Hall v. The King (2023 TCC 158) is a Tax Court of Canada (“Tax Court”) case focused on director’s liability under the Income Tax Act and Excise Tax Act. The director, and appellant, in the case was Michael Hall. Mr. Hall operated two businesses called 556 Ltd. and Canadian Roofing, of which he managed his renumeration through a third corporation called Eastern Restoration Limited (“ERI”). In 2014, the CRA assessed Michael Hall for director’s liability under the Income Tax Act and Excise Tax Act related to unremitted source deductions and uncollected net GST payable by ERI. Mr. Hall objected to these assessments and appealed them to the Tax Court. The Tax Court, however, agreed with the CRA and determined that Mr. Hall was indeed liable for the unremitted amounts, leading to the dismissal of the appeal.
Michael Hall Background – Legal Troubles and Unremitted Taxes
Mr. Hall was a full-time firefighter who engaged in secondary businesses. From 2008 to 2011, he was involved in managing restoration and renovations through ERI. ERI served as a conduit for Michael Hall’s invoiced remuneration. The primary function of ERI was to receive payments from other companies, particularly 556 Ltd. and Canadian Roofing, and disburse these funds to Michael Hall.
Mr. Hall’s legal troubles started in the last quarter of 2009. Another company called Paul Davis Systems, a licensor to 556 Ltd., took action against 556 Ltd. resulting in a lockout. This led to protracted litigation initiated by Michael Hall against various parties. This case would be heard before the Superior Court of Newfoundland and Labrador and stretch over 19 months and 27 days. The decision was rendered by the Superior Court of Newfoundland and Labrador in 2022.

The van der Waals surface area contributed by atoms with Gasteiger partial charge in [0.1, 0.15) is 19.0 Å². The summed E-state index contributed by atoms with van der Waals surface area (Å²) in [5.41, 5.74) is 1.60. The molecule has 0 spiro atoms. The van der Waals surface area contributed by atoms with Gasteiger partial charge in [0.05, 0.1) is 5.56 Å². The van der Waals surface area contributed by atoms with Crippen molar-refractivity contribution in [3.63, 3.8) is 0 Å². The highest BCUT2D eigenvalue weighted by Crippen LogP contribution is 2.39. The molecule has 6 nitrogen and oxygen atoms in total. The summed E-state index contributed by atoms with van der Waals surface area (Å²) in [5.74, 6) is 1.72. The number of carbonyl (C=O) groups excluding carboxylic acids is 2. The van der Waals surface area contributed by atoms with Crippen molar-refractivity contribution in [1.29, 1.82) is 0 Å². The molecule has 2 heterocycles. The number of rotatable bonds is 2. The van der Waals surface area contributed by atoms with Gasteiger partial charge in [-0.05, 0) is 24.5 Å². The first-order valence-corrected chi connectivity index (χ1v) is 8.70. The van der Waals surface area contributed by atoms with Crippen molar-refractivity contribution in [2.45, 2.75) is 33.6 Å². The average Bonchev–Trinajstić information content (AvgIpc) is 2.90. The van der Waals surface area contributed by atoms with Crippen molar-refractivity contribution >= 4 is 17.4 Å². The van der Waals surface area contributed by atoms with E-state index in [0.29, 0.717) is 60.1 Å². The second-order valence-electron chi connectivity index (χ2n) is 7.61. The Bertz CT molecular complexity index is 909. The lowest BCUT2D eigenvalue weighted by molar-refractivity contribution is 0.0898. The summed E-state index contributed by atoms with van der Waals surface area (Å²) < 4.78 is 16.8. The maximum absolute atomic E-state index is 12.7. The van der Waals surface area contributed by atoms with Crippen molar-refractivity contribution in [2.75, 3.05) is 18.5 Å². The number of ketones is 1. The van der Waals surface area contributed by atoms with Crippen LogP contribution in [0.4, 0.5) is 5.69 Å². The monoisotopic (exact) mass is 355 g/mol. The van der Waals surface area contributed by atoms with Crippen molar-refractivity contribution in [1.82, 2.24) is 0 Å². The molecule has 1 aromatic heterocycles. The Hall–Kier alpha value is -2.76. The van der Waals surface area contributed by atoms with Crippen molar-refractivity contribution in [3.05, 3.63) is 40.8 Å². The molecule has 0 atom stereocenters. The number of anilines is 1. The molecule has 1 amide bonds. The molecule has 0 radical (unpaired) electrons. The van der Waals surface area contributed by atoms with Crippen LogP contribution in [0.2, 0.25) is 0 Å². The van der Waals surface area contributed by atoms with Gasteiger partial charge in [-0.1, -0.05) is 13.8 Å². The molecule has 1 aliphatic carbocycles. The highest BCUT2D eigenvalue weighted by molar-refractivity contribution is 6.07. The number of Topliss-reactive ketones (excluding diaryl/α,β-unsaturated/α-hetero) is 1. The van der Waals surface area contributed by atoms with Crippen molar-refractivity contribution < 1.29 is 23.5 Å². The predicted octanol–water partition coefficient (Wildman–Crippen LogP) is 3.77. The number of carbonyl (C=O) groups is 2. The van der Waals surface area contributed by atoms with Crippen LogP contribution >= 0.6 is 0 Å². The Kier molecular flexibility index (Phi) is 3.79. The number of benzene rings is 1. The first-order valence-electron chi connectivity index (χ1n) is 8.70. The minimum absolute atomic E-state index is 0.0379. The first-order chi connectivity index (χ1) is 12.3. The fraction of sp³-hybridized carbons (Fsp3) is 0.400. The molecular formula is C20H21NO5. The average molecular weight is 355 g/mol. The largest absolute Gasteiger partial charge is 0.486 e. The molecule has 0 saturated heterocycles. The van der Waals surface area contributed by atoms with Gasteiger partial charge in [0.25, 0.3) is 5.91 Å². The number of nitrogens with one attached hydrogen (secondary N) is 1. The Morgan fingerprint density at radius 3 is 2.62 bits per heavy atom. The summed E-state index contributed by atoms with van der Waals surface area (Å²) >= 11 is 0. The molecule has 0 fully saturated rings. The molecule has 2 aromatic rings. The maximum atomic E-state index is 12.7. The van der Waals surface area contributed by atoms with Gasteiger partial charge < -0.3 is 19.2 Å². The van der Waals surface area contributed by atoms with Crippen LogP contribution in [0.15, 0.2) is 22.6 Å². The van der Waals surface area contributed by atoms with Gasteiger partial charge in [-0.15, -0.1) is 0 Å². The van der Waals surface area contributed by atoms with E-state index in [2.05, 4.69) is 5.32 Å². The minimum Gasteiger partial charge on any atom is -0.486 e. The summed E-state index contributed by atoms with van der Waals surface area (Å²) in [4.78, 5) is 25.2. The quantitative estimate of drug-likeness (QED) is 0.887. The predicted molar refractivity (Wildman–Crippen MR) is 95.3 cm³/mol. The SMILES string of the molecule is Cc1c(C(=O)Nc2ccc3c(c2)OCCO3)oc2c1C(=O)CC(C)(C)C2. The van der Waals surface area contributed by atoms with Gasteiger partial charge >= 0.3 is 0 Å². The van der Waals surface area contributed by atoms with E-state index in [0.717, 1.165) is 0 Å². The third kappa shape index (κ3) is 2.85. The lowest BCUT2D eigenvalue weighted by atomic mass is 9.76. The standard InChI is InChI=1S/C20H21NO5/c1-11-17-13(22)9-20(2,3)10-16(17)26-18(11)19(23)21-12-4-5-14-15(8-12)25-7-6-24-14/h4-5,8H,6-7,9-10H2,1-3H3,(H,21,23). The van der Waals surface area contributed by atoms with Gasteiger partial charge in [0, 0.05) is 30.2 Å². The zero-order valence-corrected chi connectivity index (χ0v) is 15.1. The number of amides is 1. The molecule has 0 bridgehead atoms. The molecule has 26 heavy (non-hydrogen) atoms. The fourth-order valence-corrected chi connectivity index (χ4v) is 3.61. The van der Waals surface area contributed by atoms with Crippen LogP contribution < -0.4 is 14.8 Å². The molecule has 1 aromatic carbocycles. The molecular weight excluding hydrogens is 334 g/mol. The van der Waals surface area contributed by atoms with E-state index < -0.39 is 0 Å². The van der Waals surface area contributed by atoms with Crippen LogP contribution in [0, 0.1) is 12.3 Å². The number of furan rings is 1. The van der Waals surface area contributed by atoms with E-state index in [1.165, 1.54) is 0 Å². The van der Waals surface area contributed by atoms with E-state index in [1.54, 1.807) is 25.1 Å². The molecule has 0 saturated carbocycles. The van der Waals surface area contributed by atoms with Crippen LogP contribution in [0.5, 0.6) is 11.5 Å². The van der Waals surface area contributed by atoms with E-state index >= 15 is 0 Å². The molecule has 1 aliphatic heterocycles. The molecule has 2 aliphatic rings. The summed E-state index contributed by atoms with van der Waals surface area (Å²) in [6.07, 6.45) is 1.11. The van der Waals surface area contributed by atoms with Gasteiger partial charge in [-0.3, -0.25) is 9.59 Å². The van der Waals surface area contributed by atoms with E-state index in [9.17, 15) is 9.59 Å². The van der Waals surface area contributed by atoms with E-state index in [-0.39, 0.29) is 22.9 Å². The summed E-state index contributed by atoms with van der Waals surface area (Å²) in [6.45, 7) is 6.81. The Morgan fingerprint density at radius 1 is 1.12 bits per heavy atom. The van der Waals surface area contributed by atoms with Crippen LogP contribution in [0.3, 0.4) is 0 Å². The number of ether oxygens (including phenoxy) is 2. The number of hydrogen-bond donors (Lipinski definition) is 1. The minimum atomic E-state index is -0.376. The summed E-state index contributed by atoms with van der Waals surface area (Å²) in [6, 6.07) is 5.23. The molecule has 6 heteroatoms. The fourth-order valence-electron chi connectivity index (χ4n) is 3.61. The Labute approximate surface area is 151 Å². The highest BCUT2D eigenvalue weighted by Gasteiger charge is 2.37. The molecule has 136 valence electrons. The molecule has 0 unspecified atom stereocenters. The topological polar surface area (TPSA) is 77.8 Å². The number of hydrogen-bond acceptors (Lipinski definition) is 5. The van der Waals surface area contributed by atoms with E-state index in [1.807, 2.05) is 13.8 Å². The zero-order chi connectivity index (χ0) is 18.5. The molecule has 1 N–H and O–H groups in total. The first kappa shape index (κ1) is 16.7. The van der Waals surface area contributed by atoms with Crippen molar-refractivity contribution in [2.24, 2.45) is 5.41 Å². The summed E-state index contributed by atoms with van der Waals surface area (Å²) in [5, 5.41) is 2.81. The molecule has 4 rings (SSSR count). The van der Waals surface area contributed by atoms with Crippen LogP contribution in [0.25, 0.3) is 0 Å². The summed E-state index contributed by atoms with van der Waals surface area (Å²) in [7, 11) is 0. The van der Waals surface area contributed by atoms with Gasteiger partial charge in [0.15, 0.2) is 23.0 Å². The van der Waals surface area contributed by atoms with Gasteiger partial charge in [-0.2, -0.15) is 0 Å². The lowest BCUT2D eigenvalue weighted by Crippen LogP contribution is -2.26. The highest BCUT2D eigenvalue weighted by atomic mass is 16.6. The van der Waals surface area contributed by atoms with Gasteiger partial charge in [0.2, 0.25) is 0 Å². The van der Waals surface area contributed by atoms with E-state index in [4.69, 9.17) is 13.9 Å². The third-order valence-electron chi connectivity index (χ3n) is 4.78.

This lockout in early 2010 significantly affected 556 Ltd. and its operations. Despite these challenges, Michael Hall actively pursued legal action against those involved in the lockout, demonstrating his commitment to protecting the interests of 556 Ltd. The lockout would, however, also impact Mr. Hall’s corporations’ remittances of taxes.
During 2010 and 2011, Mr. Hall’s corporation failed to remit deductions to the CRA, which led to the CRA assessing him. In 2014, the CRA assessed Mr. Hall personally as the director for the corporations for the unremitted deductions from 556 Ltd., Canadian roofing, and ERI. 556 Ltd. and Canadian Roofing had their assessments vacated by the CRA after Mr. Hall objected to them in 2016. However, the CRA did not drop their assessment against Mr. Hall for director’s liability for ERI under the Income Tax Act and Excise Tax Act.
The Due Diligence Defence
In this case Mr. Hall was not contesting that ERI owed unremitted deductions. Rather, Mr. Hall asserted a due diligence defense under the Income Tax Act and Excise Tax Act, claiming that he exercised the degree of care, diligence, and skill required to prevent the failures in remitting taxes and should not be held liable.
A due diligence defence may be possible when CRA tries to a hold director personally liable for the taxes owing of a corporation. This defense claims that the directors should not be liable for a failure of the corporation to remit taxes if they exercised the degree of care, diligence, and skill that a reasonably prudent person would have in similar circumstances. The defence is codified under subsection 227.1(3) of the Income Tax Act and subsection 323(3) of the Excise Tax Act.